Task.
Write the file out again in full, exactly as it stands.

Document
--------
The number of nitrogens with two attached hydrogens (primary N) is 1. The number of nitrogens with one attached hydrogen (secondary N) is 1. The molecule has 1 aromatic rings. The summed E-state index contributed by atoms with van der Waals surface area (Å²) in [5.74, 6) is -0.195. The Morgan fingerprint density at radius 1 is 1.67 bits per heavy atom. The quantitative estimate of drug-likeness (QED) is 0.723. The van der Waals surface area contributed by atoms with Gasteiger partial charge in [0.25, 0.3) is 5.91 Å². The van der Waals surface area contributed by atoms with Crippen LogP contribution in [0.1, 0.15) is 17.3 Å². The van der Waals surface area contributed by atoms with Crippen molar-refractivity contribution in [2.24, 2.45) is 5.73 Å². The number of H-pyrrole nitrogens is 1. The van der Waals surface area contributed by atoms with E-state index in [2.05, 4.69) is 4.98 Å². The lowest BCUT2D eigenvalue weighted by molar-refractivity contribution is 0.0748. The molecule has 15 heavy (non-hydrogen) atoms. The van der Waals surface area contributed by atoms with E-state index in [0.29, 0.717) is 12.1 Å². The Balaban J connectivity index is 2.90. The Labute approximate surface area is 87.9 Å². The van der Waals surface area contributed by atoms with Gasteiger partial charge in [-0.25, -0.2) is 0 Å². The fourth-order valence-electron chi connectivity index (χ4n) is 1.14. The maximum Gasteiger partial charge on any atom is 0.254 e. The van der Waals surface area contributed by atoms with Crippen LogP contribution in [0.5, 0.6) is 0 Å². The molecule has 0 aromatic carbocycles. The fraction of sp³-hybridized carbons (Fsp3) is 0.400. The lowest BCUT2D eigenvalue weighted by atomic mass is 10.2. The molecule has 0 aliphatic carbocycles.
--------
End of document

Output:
The number of nitrogens with two attached hydrogens (primary N) is 1. The number of nitrogens with one attached hydrogen (secondary N) is 1. The molecule has 1 aromatic rings. The summed E-state index contributed by atoms with van der Waals surface area (Å²) in [5.74, 6) is -0.195. The Morgan fingerprint density at radius 1 is 1.67 bits per heavy atom. The quantitative estimate of drug-likeness (QED) is 0.723. The van der Waals surface area contributed by atoms with Gasteiger partial charge in [0.25, 0.3) is 5.91 Å². The van der Waals surface area contributed by atoms with Crippen LogP contribution in [0.1, 0.15) is 17.3 Å². The van der Waals surface area contributed by atoms with Crippen molar-refractivity contribution in [2.24, 2.45) is 5.73 Å². The number of H-pyrrole nitrogens is 1. The van der Waals surface area contributed by atoms with E-state index in [2.05, 4.69) is 4.98 Å². The lowest BCUT2D eigenvalue weighted by molar-refractivity contribution is 0.0748. The molecule has 15 heavy (non-hydrogen) atoms. The van der Waals surface area contributed by atoms with E-state index in [0.29, 0.717) is 12.1 Å². The Balaban J connectivity index is 2.90. The Labute approximate surface area is 87.9 Å². The van der Waals surface area contributed by atoms with Gasteiger partial charge in [-0.25, -0.2) is 0 Å². The fourth-order valence-electron chi connectivity index (χ4n) is 1.14. The maximum Gasteiger partial charge on any atom is 0.254 e. The van der Waals surface area contributed by atoms with Crippen LogP contribution in [0.5, 0.6) is 0 Å². The molecule has 0 aromatic carbocycles. The fraction of sp³-hybridized carbons (Fsp3) is 0.400. The lowest BCUT2D eigenvalue weighted by atomic mass is 10.2. The molecule has 0 aliphatic carbocycles.